Joint Chiefs Chairman Visits Fort Riley
October 25, 2007
By Laura Stroda
FORT RILEY, Kan. (Army News Service, Oct. 25, 2007) -- Adm. Michael Mullen, chairman of the Joint Chiefs of Staff, was at Fort Riley, Kan., Oct. 24 to hear what challenges and struggles face Soldiers and Family members today.
During Adm. Mullen's visit to the post, he saw transition team training, toured the hospital and Warrior Transition Unit and met with Soldiers in his first stateside town hall meeting since becoming chairman Oct. 1.
But he said his main purpose was just to "get a feel" for what's on the minds of Soldiers and their Families. And that was clear as he strolled around the base, shaking hands, passing out coins and taking a genuine interest in the story behind each Soldier.
Sgt. Dustin Teets, 1st Sustainment Brigade, 1st Infantry Division, has been in Fort Riley's Warrior Transition Unit since Aug. 30 with cracked and bulging discs in his back, among other problems. He and his 9-months-pregnant wife, Cassandra, said they enjoyed their brief visit with Adm. Mullen and that he seemed to truly care about what Soldiers had to say.
"He told me that he actually has some back problems himself, so he knew where I was coming from," Teets said.
Standing up the relatively new Warrior Transition Units is a priority for the chairman. He said Maj. Gen. Durbin and the post and hospital leadership seem to have the "right focus" when it comes to taking care of Soldiers in the WTU.
Adm. Mullen said he has a colonel assigned specifically to the issue as the Warrior Transition Units stand up and that "we've got to make sure we do this right for these people who have sacrificed so much."
Doing so means helping the Soldier through his or her rehabilitation and then making sure that Soldier remains well taken care of once they fall under care of the Veterans Administration.
In the next several months, Adm. Mullen said additional factions will be added to Warrior Transition Units to streamline a Soldier's care.
"(It) will bring one-stop shopping for all the requirements that an injured soldier has to go through -- to include family readiness groups and a representative from the VA -- so that they don't have to move from one place to another," he said.
Adm. Mullen added that some of the concerns Soldiers in Fort Riley's WTU had were the ability to get promoted after being injured and the length of time it takes to go through the medical board.
"Those are pretty common concerns and that's the reason we're standing the unit up," he said.
<b>Deployments Strain Forces</b>
Longer and more frequent deployments are an issue Army-wide, but the strain is prevalent on Fort Riley with three brigades and other security forces deployed. The majority of sergeants and staff sergeants at the town hall meeting had been deployed at least once and most had made two to three trips to a combat zone.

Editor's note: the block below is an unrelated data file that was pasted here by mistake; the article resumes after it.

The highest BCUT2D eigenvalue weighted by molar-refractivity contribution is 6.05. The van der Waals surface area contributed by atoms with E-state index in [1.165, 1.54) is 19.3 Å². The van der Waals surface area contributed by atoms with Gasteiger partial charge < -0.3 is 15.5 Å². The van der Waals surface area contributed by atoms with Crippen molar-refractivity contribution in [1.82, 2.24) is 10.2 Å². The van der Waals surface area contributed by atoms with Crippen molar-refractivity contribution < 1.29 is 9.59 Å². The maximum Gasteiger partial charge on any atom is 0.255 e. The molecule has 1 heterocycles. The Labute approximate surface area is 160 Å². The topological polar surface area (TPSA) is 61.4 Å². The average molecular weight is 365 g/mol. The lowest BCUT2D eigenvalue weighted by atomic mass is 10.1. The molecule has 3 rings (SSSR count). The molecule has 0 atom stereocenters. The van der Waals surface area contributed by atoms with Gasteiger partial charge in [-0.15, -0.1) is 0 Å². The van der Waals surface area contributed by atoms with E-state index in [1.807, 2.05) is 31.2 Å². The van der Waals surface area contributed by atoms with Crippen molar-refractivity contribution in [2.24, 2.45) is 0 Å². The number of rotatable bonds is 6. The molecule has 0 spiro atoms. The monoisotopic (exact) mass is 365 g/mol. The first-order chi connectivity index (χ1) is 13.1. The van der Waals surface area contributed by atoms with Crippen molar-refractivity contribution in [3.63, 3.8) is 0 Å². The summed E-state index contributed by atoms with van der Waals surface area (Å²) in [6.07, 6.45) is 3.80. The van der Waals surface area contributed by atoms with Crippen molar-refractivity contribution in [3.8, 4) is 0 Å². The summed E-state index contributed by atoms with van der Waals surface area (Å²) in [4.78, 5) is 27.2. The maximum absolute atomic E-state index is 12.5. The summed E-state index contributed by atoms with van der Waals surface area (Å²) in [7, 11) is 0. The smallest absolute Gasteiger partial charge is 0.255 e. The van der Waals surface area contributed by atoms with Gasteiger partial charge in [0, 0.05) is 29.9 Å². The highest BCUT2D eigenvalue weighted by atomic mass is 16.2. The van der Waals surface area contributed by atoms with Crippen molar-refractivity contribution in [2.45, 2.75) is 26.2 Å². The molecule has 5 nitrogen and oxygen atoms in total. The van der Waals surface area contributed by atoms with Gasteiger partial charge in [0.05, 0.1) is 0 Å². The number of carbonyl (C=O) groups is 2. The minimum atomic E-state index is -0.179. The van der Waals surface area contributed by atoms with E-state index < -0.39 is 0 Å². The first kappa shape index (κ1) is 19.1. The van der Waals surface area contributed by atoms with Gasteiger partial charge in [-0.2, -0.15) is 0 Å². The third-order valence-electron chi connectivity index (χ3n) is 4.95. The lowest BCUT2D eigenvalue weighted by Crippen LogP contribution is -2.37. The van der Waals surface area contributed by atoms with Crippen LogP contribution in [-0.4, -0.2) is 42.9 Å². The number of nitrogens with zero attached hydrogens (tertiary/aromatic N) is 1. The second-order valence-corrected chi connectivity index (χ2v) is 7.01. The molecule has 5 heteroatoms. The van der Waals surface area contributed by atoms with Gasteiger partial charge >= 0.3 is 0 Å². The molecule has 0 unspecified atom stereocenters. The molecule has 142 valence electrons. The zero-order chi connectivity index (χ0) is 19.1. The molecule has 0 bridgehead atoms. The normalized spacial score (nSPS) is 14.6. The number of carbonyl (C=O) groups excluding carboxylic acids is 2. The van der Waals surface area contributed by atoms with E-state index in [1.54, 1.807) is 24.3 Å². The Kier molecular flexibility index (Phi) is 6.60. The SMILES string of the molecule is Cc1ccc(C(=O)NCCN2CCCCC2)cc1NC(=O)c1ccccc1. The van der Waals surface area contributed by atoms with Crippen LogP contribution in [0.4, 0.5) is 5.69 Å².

Captains who met with Adm. Mullen during lunch talked about bringing more Soldiers into the deployment rotations to ease some of the stress on Soldiers looking at their fourth or fifth deployment in support of the war on terror.
Adm. Mullen said that while the current limits on deployments -- 15 months overseas and 12 months at home station -- are a necessity right now, that can't be the norm.
"How long we'll be able to sustain something like that and what our rotation will be will be tied greatly to conditions on the ground on Iraq and Afghanistan through next summer," he said.
<b>Transition Teams are the 'way out'</b>
During his morning tour of Camp Funston, Adm. Mullen met with 1st Brigade, 1st Infantry Division, commander Col. Jeff Ingram and Soldiers and Airmen training to deploy as part of transition teams. Fort Riley is the home of training for all Soldiers, Sailors and Airmen who deploy to Iraq or Afghanistan to advise national security forces in those countries.
"These teams are really the answer for us to getting out of Iraq and Afghanistan," Adm. Mullen said, adding that the military solution can only work as long as political and economic conditions improve along with the security climate.
Lt. Col. Geoff Ellerson, who will deploy to Iraq in about a week, agreed with Adm. Mullen about the importance of the transition teams. Ellerson volunteered to be an adviser and brought several other Soldiers with him from Fort Benning, Ga., for the mission.
"The quicker we can get them to stand up their own security, the quicker we can get out of there obviously," Lt. Col. Ellerson said.
Adm. Mullen got a taste of the cultural training that advisers go through during their 60-day training cycle at Fort Riley. He saw the computer language lab and drank chai tea while sitting in on a mock leaders meeting between advisers and their Iraqi counterparts. He said he recently went through the Defense Language Institute and was impressed at the technology and cultural integration, noting that Fort Riley was doing much of the same thing on a smaller scale.
Before coming to Fort Riley, he also visited Iraq; Fort Leavenworth, Kan.; and Fort Sill, Okla.
Adm. Mullen was sworn in Oct. 1 as the 17th chairman of the Joint Chiefs of Staff. He serves as the principal military advisor to the president, secretary of Defense, National Security Council and Homeland Security Council.
(Laura Stroda writes for the Fort Riley Post newspaper.)